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Chiu, I.; Saro, A.; Mohr, J.; Desai, S.; Bocquet, S.; Capasso, R.; Gangkofner, C.; Gupta, N. and Liu, J. (2016): Stellar mass to halo mass scaling relation for X-ray-selected low-mass galaxy clusters and groups out to redshift z≈1. In: Monthly Notices of the Royal Astronomical Society, Vol. 458, No. 1: pp. 379-393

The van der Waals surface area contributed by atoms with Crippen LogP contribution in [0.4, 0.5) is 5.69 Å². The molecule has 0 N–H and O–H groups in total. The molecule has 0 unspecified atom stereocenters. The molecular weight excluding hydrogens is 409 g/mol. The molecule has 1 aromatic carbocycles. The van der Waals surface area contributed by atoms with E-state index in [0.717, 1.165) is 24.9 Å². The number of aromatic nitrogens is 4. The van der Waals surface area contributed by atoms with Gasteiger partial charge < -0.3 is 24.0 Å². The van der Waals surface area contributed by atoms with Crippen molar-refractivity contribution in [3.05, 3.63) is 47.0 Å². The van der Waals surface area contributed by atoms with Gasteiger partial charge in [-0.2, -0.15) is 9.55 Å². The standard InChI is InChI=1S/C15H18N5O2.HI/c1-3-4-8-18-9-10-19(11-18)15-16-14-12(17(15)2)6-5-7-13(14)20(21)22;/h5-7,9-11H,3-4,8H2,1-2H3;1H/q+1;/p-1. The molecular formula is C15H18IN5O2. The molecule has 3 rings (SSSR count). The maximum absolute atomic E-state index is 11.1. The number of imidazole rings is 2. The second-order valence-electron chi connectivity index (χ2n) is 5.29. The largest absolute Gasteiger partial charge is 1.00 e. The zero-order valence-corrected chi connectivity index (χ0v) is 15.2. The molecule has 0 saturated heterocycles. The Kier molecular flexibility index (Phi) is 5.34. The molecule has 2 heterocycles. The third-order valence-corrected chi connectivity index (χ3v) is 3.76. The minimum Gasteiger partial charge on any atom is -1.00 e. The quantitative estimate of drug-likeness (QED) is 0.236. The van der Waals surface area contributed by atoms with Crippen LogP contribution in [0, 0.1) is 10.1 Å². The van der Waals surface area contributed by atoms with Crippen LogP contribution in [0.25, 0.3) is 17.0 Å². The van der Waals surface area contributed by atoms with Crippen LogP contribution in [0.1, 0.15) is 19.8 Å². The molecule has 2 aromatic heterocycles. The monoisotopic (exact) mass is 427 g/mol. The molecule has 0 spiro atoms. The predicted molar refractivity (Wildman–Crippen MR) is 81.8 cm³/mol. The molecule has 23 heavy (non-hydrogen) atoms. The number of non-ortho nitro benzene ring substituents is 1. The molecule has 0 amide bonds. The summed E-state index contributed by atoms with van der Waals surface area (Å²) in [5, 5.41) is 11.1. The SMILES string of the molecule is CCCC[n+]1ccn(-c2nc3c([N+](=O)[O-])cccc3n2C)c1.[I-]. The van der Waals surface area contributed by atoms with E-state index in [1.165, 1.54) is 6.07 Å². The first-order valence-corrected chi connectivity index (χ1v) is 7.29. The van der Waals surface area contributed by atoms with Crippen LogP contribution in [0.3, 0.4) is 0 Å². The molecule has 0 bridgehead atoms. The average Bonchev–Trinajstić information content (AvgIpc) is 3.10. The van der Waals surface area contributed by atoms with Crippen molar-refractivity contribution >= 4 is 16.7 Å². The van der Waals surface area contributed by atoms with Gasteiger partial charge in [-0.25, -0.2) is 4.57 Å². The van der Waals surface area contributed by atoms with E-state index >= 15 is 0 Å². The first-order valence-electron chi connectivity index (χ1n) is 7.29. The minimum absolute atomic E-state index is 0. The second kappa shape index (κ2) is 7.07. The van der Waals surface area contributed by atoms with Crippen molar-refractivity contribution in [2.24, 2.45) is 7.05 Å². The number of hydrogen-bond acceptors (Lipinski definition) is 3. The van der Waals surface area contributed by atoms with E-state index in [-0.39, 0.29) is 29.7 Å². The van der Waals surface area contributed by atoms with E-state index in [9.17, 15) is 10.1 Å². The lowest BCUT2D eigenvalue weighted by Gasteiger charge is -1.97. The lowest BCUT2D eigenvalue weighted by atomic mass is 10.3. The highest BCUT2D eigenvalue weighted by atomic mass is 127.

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We present the stellar mass halo mass scaling relation for 46 X-ray-selected low-mass clusters or groups detected in the XMM Newton Blanco Cosmology Survey (XMM-BCS) survey with masses 2 x 10(13) M-circle dot less than or similar to M-500 less than or similar to 2.5 x 10(14) M-circle dot (median mass 8 x 10(13) M-circle dot) at redshift 0.1 <= z <= 1.02 (median redshift 0.47). The cluster binding masses M-500 are inferred from the measured X-ray luminosities L-X, while the stellar masses M-star of the galaxy populations are estimated using near-infrared (NIR) imaging from the South Pole Telescope Deep Field survey and optical imaging from the BCS survey. With the measured L-X and stellar mass M-star, we determine the best-fitting stellar mass halo mass relation, accounting for selection effects, measurement uncertainties and the intrinsic scatter in the scaling relation. The resulting mass trend is M-star proportional to M-500(0.69 +/- 0.15) the intrinsic (lognormal) scatter is sigma(ln) (M star vertical bar M500) = 0.36(-0.06)(+0.07), and there is no significant redshift trend M-star proportional to (1 + Z)(-0.04 +/- 0.47), although the uncertainties are still large. We also examine M-star within a fixed projected radius of 0.5 Mpc, showing that it provides a cluster binding mass proxy with intrinsic scatter of approximate to 93 per cent (1 sigma in M-500). We compare our M-star = M-star(M-500, z) scaling relation from the XMM-BCS clusters with samples of massive, Sunyaev Zel'dovich Effect selected clusters (M-500 approximate to 6 x 10(14) M-circle dot) and low-mass NIRselected clusters (M-500 approximate to 10(14) M-circle dot) at redshift 0.6 less than or similar to z less than or similar to 1.3. After correcting for the known mass measurement systematics in the compared samples, we find that the scaling relation is in good agreement with the high-redshift samples, suggesting that for both groups and clusters the stellar content of the galaxy populations within R-500 depends strongly on mass but only weakly on redshift out to z approximate to 1.

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